Effect of single and mixed polycyclic aromatic hydrocarbon contamination on plant biomass yield and PAH dissipation during phytoremediation

Environmental Science and Pollution Research, Apr 2018

Polycyclic aromatic hydrocarbon (PAH)-contaminated sites have a mixture of PAH of varying concentration which may affect PAH dissipation differently to contamination with a single PAH. In this study, pot experiments investigated the impact of PAH contamination on Medicago sativa, Lolium perenne, and Festuca arundinacea biomass and PAH dissipation from soils spiked with phenanthrene (Phe), fluoranthene (Flu), and benzo[a]pyrene (B[a]P) in single and mixed treatments. Stimulatory or inhibitory effects of PAH contamination on plant biomass yields were not different for the single and mixed PAH treatments. Results showed significant effect of PAH treatments on plant growth with an increased root biomass yield for F. arundinacea in the Phe (175%) and Flu (86%) treatments and a root biomass decrease in the mixed treatment (4%). The mean residual PAHs in the planted treatments and unplanted control for the single treatments were not significantly different. B[a]P dissipation was enhanced for single and mixed treatments (71–72%) with F. arundinacea compared to the unplanted control (24–50%). On the other hand, B[a]P dissipation was inhibited with L. perenne (6%) in the single treatment and M. sativa (11%) and L. perenne (29%) in the mixed treatment. Abiotic processes had greater contribution to PAH dissipation compared to rhizodegradation in both treatments. In most cases, a stimulatory effect of PAH contamination on plant biomass yield without an enhancement of PAH dissipation was observed. Plant species among other factors affect the relative contribution of PAH dissipation mechanisms during phytoremediation. These factors determine the effectiveness and suitability of phytoremediation as a remedial strategy for PAH-contaminated sites. Further studies on impact of PAH contamination, plant selection, and rhizosphere activities on soil microbial community structure and remediation outcome are required.

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Effect of single and mixed polycyclic aromatic hydrocarbon contamination on plant biomass yield and PAH dissipation during phytoremediation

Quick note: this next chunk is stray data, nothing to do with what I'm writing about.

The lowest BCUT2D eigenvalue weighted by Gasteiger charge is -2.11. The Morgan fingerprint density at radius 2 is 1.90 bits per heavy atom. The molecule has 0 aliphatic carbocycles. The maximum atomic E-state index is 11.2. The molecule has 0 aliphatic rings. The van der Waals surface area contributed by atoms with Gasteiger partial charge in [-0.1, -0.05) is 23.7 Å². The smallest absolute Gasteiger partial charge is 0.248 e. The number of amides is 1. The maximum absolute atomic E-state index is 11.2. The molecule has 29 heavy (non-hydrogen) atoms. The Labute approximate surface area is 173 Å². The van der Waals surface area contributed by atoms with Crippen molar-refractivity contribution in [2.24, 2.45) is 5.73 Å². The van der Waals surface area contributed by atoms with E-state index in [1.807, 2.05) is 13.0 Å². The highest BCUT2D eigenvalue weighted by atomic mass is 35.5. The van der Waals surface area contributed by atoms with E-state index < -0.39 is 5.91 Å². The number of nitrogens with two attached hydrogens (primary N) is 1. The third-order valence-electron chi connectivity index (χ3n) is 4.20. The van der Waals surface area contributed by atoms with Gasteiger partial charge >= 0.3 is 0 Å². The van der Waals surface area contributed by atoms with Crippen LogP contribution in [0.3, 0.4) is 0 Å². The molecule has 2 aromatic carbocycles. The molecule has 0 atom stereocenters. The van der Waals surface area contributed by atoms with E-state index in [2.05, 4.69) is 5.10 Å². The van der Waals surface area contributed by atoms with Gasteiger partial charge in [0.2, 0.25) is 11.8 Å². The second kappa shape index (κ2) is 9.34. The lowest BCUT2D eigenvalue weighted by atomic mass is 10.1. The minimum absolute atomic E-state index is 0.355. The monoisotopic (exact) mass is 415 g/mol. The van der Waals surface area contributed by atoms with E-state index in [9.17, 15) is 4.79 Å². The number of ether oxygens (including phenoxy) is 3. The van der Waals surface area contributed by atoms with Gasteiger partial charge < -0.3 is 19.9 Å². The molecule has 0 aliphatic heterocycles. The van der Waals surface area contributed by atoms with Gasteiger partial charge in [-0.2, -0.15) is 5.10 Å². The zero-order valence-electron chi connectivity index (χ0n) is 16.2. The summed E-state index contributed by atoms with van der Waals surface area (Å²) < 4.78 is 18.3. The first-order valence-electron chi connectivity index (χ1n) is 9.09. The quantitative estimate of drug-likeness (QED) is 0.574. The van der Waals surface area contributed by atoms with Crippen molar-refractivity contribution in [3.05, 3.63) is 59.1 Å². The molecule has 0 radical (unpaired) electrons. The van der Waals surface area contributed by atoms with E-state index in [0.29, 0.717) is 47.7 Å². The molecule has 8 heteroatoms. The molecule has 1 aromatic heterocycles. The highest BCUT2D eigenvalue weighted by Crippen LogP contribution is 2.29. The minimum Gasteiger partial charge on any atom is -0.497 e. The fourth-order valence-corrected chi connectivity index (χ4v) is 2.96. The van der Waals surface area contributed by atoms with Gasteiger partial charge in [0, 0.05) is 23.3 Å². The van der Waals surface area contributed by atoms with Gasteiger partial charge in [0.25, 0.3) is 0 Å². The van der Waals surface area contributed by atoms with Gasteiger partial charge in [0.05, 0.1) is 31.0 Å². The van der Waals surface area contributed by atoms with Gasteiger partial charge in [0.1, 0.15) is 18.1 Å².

Effect of single and mixed polycyclic aromatic hydrocarbon contamination on plant biomass yield and PAH dissipation during phytoremediation Seniyat Larai Afegbua 0 1 Lesley Claire Batty 0 1 0 School of Geography, Earth and Environmental Sciences, College of Life and Environmental Sciences, University of Birmingham , Birmingham B15 2TT , UK 1 Lesley Claire Batty 2 Seniyat Larai Afegbua Polycyclic aromatic hydrocarbon (PAH)-contaminated sites have a mixture of PAH of varying concentration which may affect PAH dissipation differently to contamination with a single PAH. In this study, pot experiments investigated the impact of PAH contamination on Medicago sativa, Lolium perenne, and Festuca arundinacea biomass and PAH dissipation from soils spiked with phenanthrene (Phe), fluoranthene (Flu), and benzo[a]pyrene (B[a]P) in single and mixed treatments. Stimulatory or inhibitory effects of PAH contamination on plant biomass yields were not different for the single and mixed PAH treatments. Results showed significant effect of PAH treatments on plant growth with an increased root biomass yield for F. arundinacea in the Phe (175%) and Flu (86%) treatments and a root biomass decrease in the mixed treatment (4%). The mean residual PAHs in the planted treatments and unplanted control for the single treatments were not significantly different. B[a]P dissipation was enhanced for single and mixed treatments (71-72%) with F. arundinacea compared to the unplanted control (24-50%). On the other hand, B[a]P dissipation was inhibited with L. perenne (6%) in the single treatment and M. sativa (11%) and L. perenne (29%) in the mixed treatment. Abiotic processes had greater contribution to PAH dissipation compared to rhizodegradation in both treatments. In most cases, a stimulatory effect of PAH contamination on plant biomass yield without an enhancement of PAH dissipation was observed. Plant species among other factors affect the relative contribution of PAH dissipation mechanisms during phytoremediation. These factors determine the effectiveness and suitability of phytoremediation as a remedial strategy for PAH-contaminated sites. Further studies on impact of PAH contamination, plant selection, and rhizosphere activities on soil microbial community structure and remediation outcome are required. Phytoremediation; Phenanthrene; Fluoranthene; Benzo[a]pyrene; Medicago sativa; Lolium perenne; Festuca arundinacea; Inhibition Introduction Recently, there has been a marked increase in research on phytoremediation as a promising eco-friendly remeResponsible editor: Elena Maestri diation technology. This has been driven by reports of enhanced biodegradation of organic compounds including PAH in the p resence o f plants compared to unplanted soils (Siciliano et al. 2003; Xu et al. 2006; Olson et al. 2007; Vangronsveld et al. 2009; Wu et al. 2011) . An enhanced dissipation in vegetated soils is attributed to rhizospheric effect through root exudation providing benefit such as improved soil condition, bioavailability, and stimulation of microbial activity (Kirk et al. 2005; Kaimi et al. 2006; Cheema et al. 2010; Hamdi et al. 2012) . Apart from microbial degradation and rhizodegradation, abiotic processes such as volatilization, leaching, and adsorption to soil fractions may contribute to PAH loss (Kaimi et al. 2006). PAH concentration in contaminated soils and plant tolerance level may influence plant biomass yield and PAH degradation as a result of the impact on seed germination, plant establishment, and growth (Smith et al. 2006; Lee et al. 2008; Gan et al. 2009) . Interestingly, there are conflicting reports on the phytoremediation outcome (enhancement or inhibition) as a few studies have shown that presence of plants may not necessarily enhance PAH dissipation (Sun et al. 2010; Smith et al. 2011) . Further, there are few studies on the contribution of different dissipation mechanisms during phytoremediation (Sun et al. 2010; Smith et al. 2011) . Many phytoremediation studies have shifted towards mixed contamination remediation to reflect real site remediation scenarios as early studies were mainly on single contaminant remediation (Gan et al. 2009) . The aim of this study was to assess the impact of single and mixed PAH treatments on plant biomass and PAH dissipation and the contribution of abiotic processes and rhizodegradation to PAH dissipation during a greenhouse experiment. Soils were spiked with phenanthrene, fluoranthene, and benzo[a]pyrene in single and mixed treatments. Medicago sativa, Lolium perenne, and Festuca arundinacea were selected for this study based on their rhizodegradation potential attributed to their root structure and stress tolerance level in previous studies (Kaimi et al. 2006; Cheema et al. 2010; Lu et al. 2011) . The following hypotheses were made; single PAH and mixed PAH treatments will affect biomass yields and PAH dissipation for selected plants but greater impacts would be observed in the mixed PAH treatment. Following the greenhouse experiments, mean residual PAH concentration of the different treatments will differ between vegetated soils and non-vegetated soils. PAH loss would be attributed to different dissipation pathways (abiotic processes and rhizodegradation). Materials and methods Chemicals Phenanthrene (> 98% purity), fluoranthene (> 98% purity), and benzo[a]pyrene (> 96% purity) were obtained from VWR, UK. Internal standard mix (acenaphthene-d10, chrysene-d12, 1,4-dichlorobenzene-d4, naphthalene-d8, perylened12, and phenanthrene-d10), p-terphenyl-d14, and New Jersey Department of Environmental Protection (NJDEP) extractable petroleum hydrocarbon aromatics calibration standard 10/08 Rev.2 (2000 μg mL−1 each of acenaphthene, acenaphthylene, anthracene, benzo[a]anthracene, benzo[a]pyrene, benzo[b]fluoranthene, benzo[g,h.i]perylene, benzo[k]fluoranthene, chrysene, dibenzo[a,h]anthracene, fluoranthene, fluorene, indeno[1,2,3-cd]pyrene, 2-methylnaphthalene, naphthalene, phenanthrene, pyrene, and 1,2,3trimethylbenzene in methylene chloride) of chromatographic grade were purchased from Restek, UK. Other chemicals used were of analytical purity. Soil preparation and experimental design Sandy loam soil (pH 7.5, organic matter 6.19%, conductivity 1450 μS, moisture content 0.80%) sourced from a commercial supplier (Travis Perkins, UK) was air-dried and sieved (< 2 mm) prior to spiking with phenanthrene, fluoranthene, and benzo[a]pyrene for single and mixed PAH treatments in triplicate. The single PAH treatment was prepared by spiking 250 g of soil with phenanthrene (300 mg), fluoranthene (200 mg), and benzo[a]pyrene (5 mg) dissolved in 20 mL of acetone. Mixed PAH treatment used 250 g of soil spiked with all three compounds (phenanthrene, 300 mg; fluoranthene, 200 mg; benzo[a]pyrene, 5 mg) dissolved in 20 mL of acetone. The spiked soils were mixed and air-dried in a fume hood for 3 days before mixing with 750 g of unspiked soil and sieved through a 2-mm mesh and mixed thoroughly to achieve homogeneity (Cheema et al. 2010) . The spiked soils were stored in the dark at room temperature for 4 weeks for equilibration before the pot experiment. The PAH spiked soils and control soils (without PAH) were dispensed into Desch plant plastic pot (diameter, 14 cm; depth, 12.4 cm; and capacity, 1.3 l) with 1 kg dry weight soil pot−1. This was followed by the transplantation of 4-week old seedlings of Medicago sativa, Festuca arundinacea, and Lolium perenne in perlite. Plants were grown in a controlled environment growth chamber for 65 days (16 h, 25 °C day: 8 h, 20 °C night). Pots were watered as required and excess water collected in saucers. Fertilizer was not applied during the experiment. Abiotic controls were set up in triplicate using unplanted spiked soil with formalin (30 mL) added weekly to inhibit microbial growth (Sun et al. 2010) . Abiotic controls assessed contribution made by abiotic processes while unplanted spiked controls without formalin were also set up in triplicate to assess contribution of abiotic processes as well as microbial degradation to PAH dissipation. The plant seedlings were thinned after 2 weeks to 20 seedlings per pot. Soil samples were collected before and after the 65-day greenhouse experiment for initial and final PAH concentration following thorough mixing to ensure homogeneity. For the initial PAH concentration, six soil samples were collected from the spiked soils of each treatment group. For the final soil PAH concentration, plants were harvested and shaken to remove loosely adhering soils. Rhizosphere soil samples were taken and stored at 4 °C prior to analyses. Plant biomass Following the harvest, plant roots were washed gently with water and then with deionized water to remove rhizosphere soil and the excess water blotted off roots with clean dry tissue paper. The plant materials were oven-dried to a constant weight at 65 °C for 48 h and weighed using a weighing balance (Mettler, UK) for biomass calculation (Chigbo et al. 2013) . PAH analysis Microwave extraction and solid phase extraction Sodium sulfate (7 g) was added to soil samples (5 g) to remove any moisture and followed by addition of 15 mL o f 2 : 1 h e x a n e : a c e t o n e m i x t u r e , 5 m L o f 1 : 4 triethylamine:acetone mixture, and p-terphenyl-d14 in a microwave extraction tube (Chigbo et al. 2013) . The content of the tube was mixed using a vortex mixer (VWR, UK) and shaken by inversion to dislodge soil material from the base. Extraction was carried out with a microwave extraction unit (CEM MARS) with the following conditions: temperature ramp to 100 °C at 800 W for 12 min, hold at 100 °C at 800 W for 10 min then cool for 5 min in accordance with the USEPA method 3546 (USEPA 2007). Following the extraction, the clear extracts were transferred into glass tubes (20 mL). For the solid phase extraction, SPE HF Mega BE-SI 2 g 12 mL cartridges (Agilent, UK) were conditioned with 5 mL of hexane then, 1 mL of sample extract was added and eluted with 10 mL of 1:1 hexane:dichloromethane mixture. The eluant was collected in a clean 20 mL glass tube and concentrated to a final volume of 1 mL under a gentle stream of nitrogen gas. Samples were prepared in 2 mL vials (Agilent, UK) by adding a semi-volatile internal standard mix to the concentrated sample extracts from soil samples for GC-MS analysis. GC-MS analysis PAH analysis was performed with an Agilent gas chromatograph-mass selective detector (Agilent Technologies 6890N Network GC System) with HP 5MS fused silica capillary column of dimensions 30 m × 0.25 mm i.d. × 0.25 μm film thickness (Agilent, UK). The GC-MS was operated in selective ion mode using operating conditions for USEPA method 8270D with helium as a carrier gas at a constant flow rate of 30 cm s−1 (USEPA 2014) . PAH quantification was achieved in comparison with a standard curve for aromatics calibration standard and internal standard mixture (1, 4-dichlorobenzene-d4, naphthalened8, acenaphthene-d10, phenanthrene-d10, chrysene-d12, and perylene-d12) while p-terphenyl-d14 was used as the surrogate standard. The calibration points were 50, 100, 500, 1000, 2000, 5000, and 10,000 pg μL−1. Quality controls were set up with solvent blanks and matrix spikes. Percentage recovery for surrogate standard p-terphenyl was 46.04–93.3%. Data analysis Plant biomass and soil analyses data are presented as mean and standard error of replicate samples. Statistical analyses were carried out on the plant biomass and residual PAH concentration data using ANOVA followed by a Tukey Honest Significant Difference (HSD) post hoc test at a significance level of 0.05 on Statistical Package for Social Science (SPSS) (version 20.0 for Windows). The percentage PAH dissipation in each treatment equals total concentration of PAH dissipated divided by initial PAH concentration expressed in percentage. The proportion of overall dissipation attributable to plants and microbes (rhizodegradation) is calculated as difference between total dissipation from planted experiment and abiotic control expressed as a percentage of initial concentration. Results Plant biomass yield M. sativa shoot biomass yield increase was 190, 180, 190, and 110% for Phe, Flu, B[a]P, and mixed PAH treatments respectively compared to the control. M. sativa root biomass yield increase relative to the control was 240, 160, 80, and 40% for the Phe, Flu, B[a]P, and mixed PAH treatments respectively. Root biomass yield decrease was observed for L. perenne with 5, 6, and 8% for Phe, Flu, and mixed PAH treatments respectively compared to the control. L. perenne root biomass increases observed were 210, 30, and 30% for Phe, Flu, and B[a]P treatments respectively while a decrease (0.7%) was observed for the mixed PAH treatment. The effect of the single and mixed PAH treatments on the root and shoot biomass of M. sativa and L. perenne compared to the control plants was not significant (p > 0.05). One-way ANOVA showed that the effect of PAH treatments on F. arundinacea shoot biomass was not significant (p > 0.05) while that for F. arundinacea, root biomass (p < 0.01) was significant (Fig. 1). There was a decrease in F. arundinacea shoot biomass yield by 7 and 12% for Phe and PAH mixed treatments respectively while an increase in shoot biomass yield by 7 and 2% was observed for Phe and B[a]P treatments respectively. As for F. arundinacea root biomass, 170, 86, and 45% yield increase was observed in the Phe, Flu, and B[a]P treatments respectively compared to the control. A root biomass decrease of 4% was seen in F. arundinacea root after the mixed PAH treatment. Post hoc test revealed that the root biomass for the Phe and Flu treatments was not different from each other but different from those of the mixed PAH and control without PAH (Fig. 1). The shoot/root L. perenne F. arundinacea a b a b a b Shoot Root B[a]P Mixed Control PAHs Treatment a a Flu a ad B[a]P Treatment a bd a bcd Mixed Control PAHs Shoot Root 40 )35 t(g30 ihg25 e w20 y rd15 n ae10 M5 0 b a Phe b a Flu dry weight ratios for M. sativa were 1.57, 1.30, 1.68, 2.63, and 2.33 in the control, Phe, Flu, B[a]P, and mixed PAH treatments respectively. The shoot/root dry weight ratios in the control, Phe, Flu, B[a]P, and mixed PAH treatments were 0.63, 0.19, 0.47,0.50, and 0.58 for L. perenne and 0.97, 0.33, 0.56, 0.68, and 0.89 for F. arundinacea respectively. PAH dissipation The initial PAH concentrations in the single PAH treatments were phenanthrene 222 ± 40.6 mg kg−1, fluoranthene 104 ± 18.6 mg kg−1, and benzo[a]pyrene 2.08 ± 0.208 mg kg−1 and those for the mixed PAH treatment were phenanthrene 254 ± 42.2 mg kg−1, fluoranthene 153 ± 17.7 mg kg−1, and benzo[a]pyrene 2.65 ± 0.560 mg kg−1 (mean ± SE, number of replicate = 6). At end of the greenhouse experiment, there was a decrease in PAH concentration in the single and mixed PAH treatments of the planted soils and unplanted controls. The PAH loss was greater in planted soils compared to unplanted controls for benzo[a]pyrene while phenanthrene and fluoranthene dissipation in planted soils was slightly letters indicate a significant difference (p = 0.05). M. sativa shoot biomass p > 0.05 and root biomass p > 0.05. L. perenne shoot biomass p > 0.05 and root biomass p > 0.05. F. arundinacea shoot biomass p > 0.05 and root biomass p < 0.01 greater or equal to those of the unplanted controls. PAH loss in the treatments varied between compounds for M. sativa, L. perenne, and F. arundinacea after the phytoremediation experiment. PAH dissipation in single PAH treatments Phenanthrene and fluoranthene dissipation was comparable in the single treatments with F. arundinacea and L. perenne and exceeded those of the controls (both abiotic and unplanted controls). It was observed that those of M. sativa were statistically different to the abiotic control but similar to the unplanted control (Table 1). The Tukey test revealed that the residual concentration of phenanthrene across the plants was different from that of the a b i o t i c c o n t r o l ( p < 0 . 0 5 ) . A b i o t i c p r o c e s s e s a n d rhizodegradation contributed to 68% and 30–31% of the total phenanthrene dissipation respectively (Table 1). For fluoranthene dissipation, abiotic processes and rhizodegradation accounted for 41% and 52–58% of the overall loss respectively (Table 1). For the benzo[a]pyrene treatment, the outcome was different, and the residual B[a]P concentrations for L. perenne (1.92 ± 0.434 mg kg−1) and F. arundinacea (0.579 ± 0.123 mg kg−1) Initial PAH concentration of single PAH treatments: phenanthrene (222 ± 40.6 mg kg−1), fluoranthene (104 ± 18.6 mg kg−1), benzo[a]pyrene (2.08 ± 0.208 mg kg−1). Initial PAH concentration of mixed PAH treatment: phenanthrene (254 ± 42.2 mg kg−1), fluoranthene (153 ± 17.7 mg kg−1), benzo[a]pyrene (2.65 ± 0.560 mg kg−1) PAH treatment Single Mixed were significantly different from each other. Abiotic processes and rhizodegradation accounted 14% and − 6–58% of the total benzo[a]pyrene dissipation respectively. PAH dissipation in mixed PAH treatment The PAH dissipation varied between compounds, phenanthrene (86–99%), fluoranthene (85–99%), and benzo[a]pyrene (37– 71%). The mean residual concentration of phenanthrene was highest for the abiotic control with 85.4 ± 4.03 mg kg−1 and lowest for F. arundinacea with 1.74 ± 0.40 mg kg−1 as residual concentration. The residual concentration of phenanthrene and fluoranthene of the mixed PAH treatment with M. sativa differed significantly from those involving F. arundinacea and L. perenne (p < 0.01). B[a]P dissipation was greatest for F. arundinacea (1.87 mg kg−1; 71%) and lowest for L. perenne (0.5 mg kg−1; 19%) and was significantly different (p < 0.01) (Table 1). Discussion Phytoremediation is an eco-friendly and sustainable remediation technology for contaminants including PAHs. However, there are conflicting findings on the phytoremediation outcome and few studies on mixed PAH contamination that may reflect real site scenarios. The present study assessed the impact of single and mixed PAH treatments on plant biomass yield and PAH dissipation during a greenhouse experiment. The contribution of abiotic processes and rhizodegradation to the overall PAH dissipation was also assessed. Contrary to our hypothesis, single and mixed PAH treatments either had stimulatory or inhibitory effects on plant biomass yields. Also, the impact of single and mixed PAH treatments on plant biomass yields was not different. B[a]P dissipation was enhanced in treatments with F. arundinacea but inhibited in those with L. perenne and M. sativa. L. perenne inhibited B[a]P dissipation to a greater extent than M. sativa in both treatments. Phe and Flu dissipation was inhibited in vegetated PAH treatments. Abiotic processes such as volatilization and soil adsorption were more important as dissipation mechanisms compared to rhizodegradation in both treatments. The inhibitory effect of PAH contamination on biomass yields of L. perenne and F. arundinacea is attributed to single or synergistic effect of PAHs in the single and mixed PAH treatments respectively. However, an increase in plant biomass yields and shoot to root ratio especially for M. sativa is contrary to most reports on phytotoxic effect of PAH contamination. Cheema et al. (2010) reported a 35% decrease in M. sativa biomass in soils spiked with phenanthrene (200 mg kg−1) and pyrene (199 mg kg−1). The biomass yield increase of F. arundinacea in the Phe and Flu treatments compared to the mixed PAH and control may be attributed to the PAH concentration. Jeelani et al. (2017) reported a significant increase in biomass yield of Acorus calamus grown on soils spiked with phenanthrene (50–100 mg kg−1) and pyrene (25–50 mg kg−1). Increase in plant biomass yields in the B[a]P treatment agrees with the findings of Sun et al. (2011) that B[a]P concentration ≤ 10 mg kg−1 of enhanced biomass yield of Tagetes patula. Chigbo and Batty (2013) also reported an enhanced germination and shoot elongation of L. perenne with B[a]P concentration of 1–4 mg L−1. With the exception of the phenanthrene treatment, the increase in shoot to root ratio for M. sativa in PAH treatments is supported by SalehiLisar and Deljoo (2015) who reported an increase of up to 1.29 times for M. sativa in fluorene treatments (0–100 mg/ kg). The decrease in shoot to root ratio for L. perenne and F. arundinacea relative to their control agrees with the findings of Salehi-Lisar and Deljoo (2015) for Triticum aestivum. Abiotic processes and microbial degradation had a greater contribution than rhizodegradation in vegetated treatments that inhibited phenanthrene and fluoranthene dissipation. Sun et al. (2010) reported a significant loss of phenanthrene (83.4%) and pyrene (57.2%) from freshly spiked sterile soil as a result of abiotic process especially volatilization. Inhibition of PAH dissipation in the presence of vegetation is contrary to many reports of an enhanced PAH dissipation during phytoremediation (Olson et al. 2007; Hall et al. 2011) . In a recent report, phenanthrene and pyrene dissipation was not significantly affected by the presence of the plant, Acorus calamus when compared to the unplanted control (Jeelani et al. 2017). We observed that L. perenne inhibited B[a]P dissipation to a greater extent than M. sativa in both treatments. PAH contamination has adverse effect on water and nutrient uptake by plants with impact on biomass yield (Reilley et al. 1996; Cheema et al. 2010; Oguntimehin et al. 2010) . Phytotoxicity is dependent on plant stress tolerance and degradation capability of indigenous soil microbes (Kechavarzi et al. 2007) . Increase in M. sativa biomass yield and shoot to root ratio indicates tolerance to PAH contamination as well as a stimulatory effect on plant growth (Hall et al. 2011) . On other hand, a decrease in the shoot to root ratio for L. perenne and F. arundinacea indicates phytotoxic effects of the PAH treatments with impacts on plant development and senescence (Kechavarzi et al. 2007; Cheema et al. 2010) . Although there are several reports on tolerance of M. sativa to PAH contamination, conflicting findings may be related to differences in soil properties and soil microbial community. Abiotic processes and microbial degradation are principal dissipation mechanisms for phenanthrene due its low molecular weight (178.23 g mol−1), vapor pressure (18 mPa), and solubility in water at 25 °C of 1.18 mg L−1 (Sun et al. 2010; Smith et al. 2011) . However, volatilization is less likely to be a PAH dissipation mechanism for fluoranthene and benzo[a]pyrene with 3 or more rings and low vapor pressure. Also, high molecular weight PAHs adsorb to soil organic matter to facilitate formation of non-extractable bound residues thereby decreasing bioavailability (Kaimi et al. 2006; Hamdi e t a l . 2 0 1 2 ) . A s s u c h m i c r o b i a l d e g r a d a t i o n a n d rhizodegradation become relatively more important mechanisms for their dissipation in unplanted and planted soils respectively. Microbial degradation which involves mineralization, cometabolism, and non-specific radical oxidation depends on indigenous soil microorganisms, chemical properties of PAHs, soil properties, and environmental conditions (Smith et al. 2011; Toyama et al. 2011) . During phytoremediation, enhancement, or inhibition of PAH dissipation is determined by root exudate profile, catabolite repression, root morphology, and soil properties amongst others (Liste and Alexander 2000; Louvel et al. 2011; Jia et al. 2016) . These factors also affect the extent of inhibition as observed with L. perenne compared to M. sativa for B[a]P dissipation. With respect to the effect of plants and root exudate on PAH dissipation, Guo et al. (2017) reported an enhanced PAH degradation at the early stage and then a decreasing effect as root exudates depleted. Differences in root exudate profile of M. sativa and L. perenne have impact on phytostimulation, gene expression, and plant-microbe interaction (Liste and Alexander 2000) . Kamath et al. (2004) showed that nahG gene expression in Pseudomonas fluorescens HK44 was inhibited by some root extracts, sugars, and amino acids, hence affecting naphthalene degradation. Similarly, a d e c r e a s e d p h e n a n t h r e n e d e g r a d a t i o n a c t i v i t y o f Pseudomonas spp. was observed following catabolite repression by root extracts such as pyruvate, glucose, and acetate (Louvel et al. 2011) . Considering root morphology and density of L. perenne, aeration by the roots can create an oxidizing condition which suppresses some degradative reactions (Perelo 2010) . Further, soil properties such as low pH and nutrient levels are critical for benzo[a]pyrene biodegradation. Unlike L. perenne, M. sativa may influence benzo[a]pyrene dissipation by altering soil pH. Nutrient depletions especially nitrogen due to competition between the plants and soil microbes have been shown to affect microbial degradation of PAHs (Fu et al. 2012) . This may also explain the greater inhibitory effect on B[a]P dissipation by L. perenne compared to M. sativa with nitrogen fixing ability. We found that the effect of single and mixed PAH contamination on plant biomass yield and PAH dissipation was not different. Our study findings support few reports on the stimulatory effect of PAH contamination on plant growth while most studies report phytotoxic effect of PAH contamination. A stimulatory effect in biomass yield without an enhancement of PAH dissipation may indicate impact of rhizosphere activities on PAH degradation. Enhancement or inhibition is dependent on a number of factors such as the plant species and soil microbial community which also affect relative contribution and importance of different dissipation mechanisms. Although the contribution of some dissipation mechanisms was assessed, presence of some microbes and extracellular enzymes in abiotic controls cannot be excluded as complete maintenance of abiotic control is difficult (Margesin et al. 2003; Kaimi et al. 2006) . The contribution of specific abiotic processes such as volatilization and soil adsorption to the overall dissipation was not investigated in this study. Mechanisms behind inhibition or enhancement of PAH dissipation during the greenhouse experiment were not determined. Our study findings raise questions on mechanisms that determine enhancement or inhibition of PAH dissipation as well as the efficiency and suitability of phytoremediation as a remedial strategy for PAH-contaminated sites which are usual complex and variable. Further studies are required to understand critical controls of PAH contamination, plant selection, and rhizosphere activities on soil microbial community structure, microbial gene expression, plant-microbe interaction, and remediation outcome. Ultimately, these factors amongst others may be responsible for the differences observed here and elsewhere in PAH dissipation between both single and mixed PAH in laboratory and field experiments (Dakora and Phillips 2002; Haichar et al. 2008; Wenzel 2009) . These w o u l d p r o v i d e i n s i g h t s t o s t r a t e g i e s t o e n h a n c e phytoremediation such as rhizoengineering and rhizosphere metabolomics-driven approach. Conclusion Mixed PAH contamination had a greater impact on plant biomass yield albeit non-significant and in most cases, there was a lower PAH dissipation in comparison to the single PAH treatment. Single or mixed PAH contamination can either inhibit or enhance plant growth. Enhancement of PAH dissipation in the presence of plants was only observed for single and mixed treatments with benzo[a]pyrene and F. arundinacea. Abiotic processes and microbial degradation were the most important PAH dissipation mechanisms. The PAH compound, presence of plants, and choice of plant species amongst other factors determine relative contribution of dissipation mechanisms and remediation outcome, enhancement, or inhibition of PAH dissipation. Acknowledgements I would like to acknowledge PTDF for funding my PhD programme and also Prof. Stuart Harrad at School of Public health, University of Birmingham, UK, for his professional guidance during the research. 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Seniyat Larai Afegbua, Lesley Claire Batty. Effect of single and mixed polycyclic aromatic hydrocarbon contamination on plant biomass yield and PAH dissipation during phytoremediation, Environmental Science and Pollution Research, 2018, 1-8, DOI: 10.1007/s11356-018-1987-1